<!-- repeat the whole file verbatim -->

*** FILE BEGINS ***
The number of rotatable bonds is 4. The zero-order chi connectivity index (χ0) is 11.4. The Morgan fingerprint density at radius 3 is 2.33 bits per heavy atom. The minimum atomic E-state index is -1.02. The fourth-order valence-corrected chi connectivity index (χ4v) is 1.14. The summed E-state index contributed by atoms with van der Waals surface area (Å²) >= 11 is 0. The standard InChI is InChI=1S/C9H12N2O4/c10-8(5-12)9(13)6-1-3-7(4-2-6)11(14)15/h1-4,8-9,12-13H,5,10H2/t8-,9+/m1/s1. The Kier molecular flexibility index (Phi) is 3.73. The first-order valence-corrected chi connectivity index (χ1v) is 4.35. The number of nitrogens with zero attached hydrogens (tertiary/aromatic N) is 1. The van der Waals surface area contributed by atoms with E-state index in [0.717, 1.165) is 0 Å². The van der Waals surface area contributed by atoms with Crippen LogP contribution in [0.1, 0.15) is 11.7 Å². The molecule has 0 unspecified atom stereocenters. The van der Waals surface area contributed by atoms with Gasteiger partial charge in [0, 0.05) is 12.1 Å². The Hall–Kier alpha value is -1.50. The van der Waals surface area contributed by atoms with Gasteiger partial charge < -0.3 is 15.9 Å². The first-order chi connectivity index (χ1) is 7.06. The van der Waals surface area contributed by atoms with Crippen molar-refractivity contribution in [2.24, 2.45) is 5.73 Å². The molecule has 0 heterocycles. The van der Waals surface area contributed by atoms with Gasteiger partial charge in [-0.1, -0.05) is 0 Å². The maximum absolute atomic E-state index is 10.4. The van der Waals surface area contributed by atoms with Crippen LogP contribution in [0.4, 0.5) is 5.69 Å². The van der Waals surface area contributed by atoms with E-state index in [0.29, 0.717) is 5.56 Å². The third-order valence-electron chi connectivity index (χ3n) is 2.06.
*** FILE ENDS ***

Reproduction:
The number of rotatable bonds is 4. The zero-order chi connectivity index (χ0) is 11.4. The Morgan fingerprint density at radius 3 is 2.33 bits per heavy atom. The minimum atomic E-state index is -1.02. The fourth-order valence-corrected chi connectivity index (χ4v) is 1.14. The summed E-state index contributed by atoms with van der Waals surface area (Å²) >= 11 is 0. The standard InChI is InChI=1S/C9H12N2O4/c10-8(5-12)9(13)6-1-3-7(4-2-6)11(14)15/h1-4,8-9,12-13H,5,10H2/t8-,9+/m1/s1. The Kier molecular flexibility index (Phi) is 3.73. The first-order valence-corrected chi connectivity index (χ1v) is 4.35. The number of nitrogens with zero attached hydrogens (tertiary/aromatic N) is 1. The van der Waals surface area contributed by atoms with E-state index in [0.717, 1.165) is 0 Å². The van der Waals surface area contributed by atoms with Crippen LogP contribution in [0.1, 0.15) is 11.7 Å². The molecule has 0 unspecified atom stereocenters. The van der Waals surface area contributed by atoms with Gasteiger partial charge in [0, 0.05) is 12.1 Å². The Hall–Kier alpha value is -1.50. The van der Waals surface area contributed by atoms with Gasteiger partial charge < -0.3 is 15.9 Å². The first-order chi connectivity index (χ1) is 7.06. The van der Waals surface area contributed by atoms with Crippen molar-refractivity contribution in [2.24, 2.45) is 5.73 Å². The molecule has 0 heterocycles. The van der Waals surface area contributed by atoms with Gasteiger partial charge in [-0.1, -0.05) is 0 Å². The maximum absolute atomic E-state index is 10.4. The van der Waals surface area contributed by atoms with Crippen LogP contribution in [0.4, 0.5) is 5.69 Å². The van der Waals surface area contributed by atoms with E-state index in [0.29, 0.717) is 5.56 Å². The third-order valence-electron chi connectivity index (χ3n) is 2.06.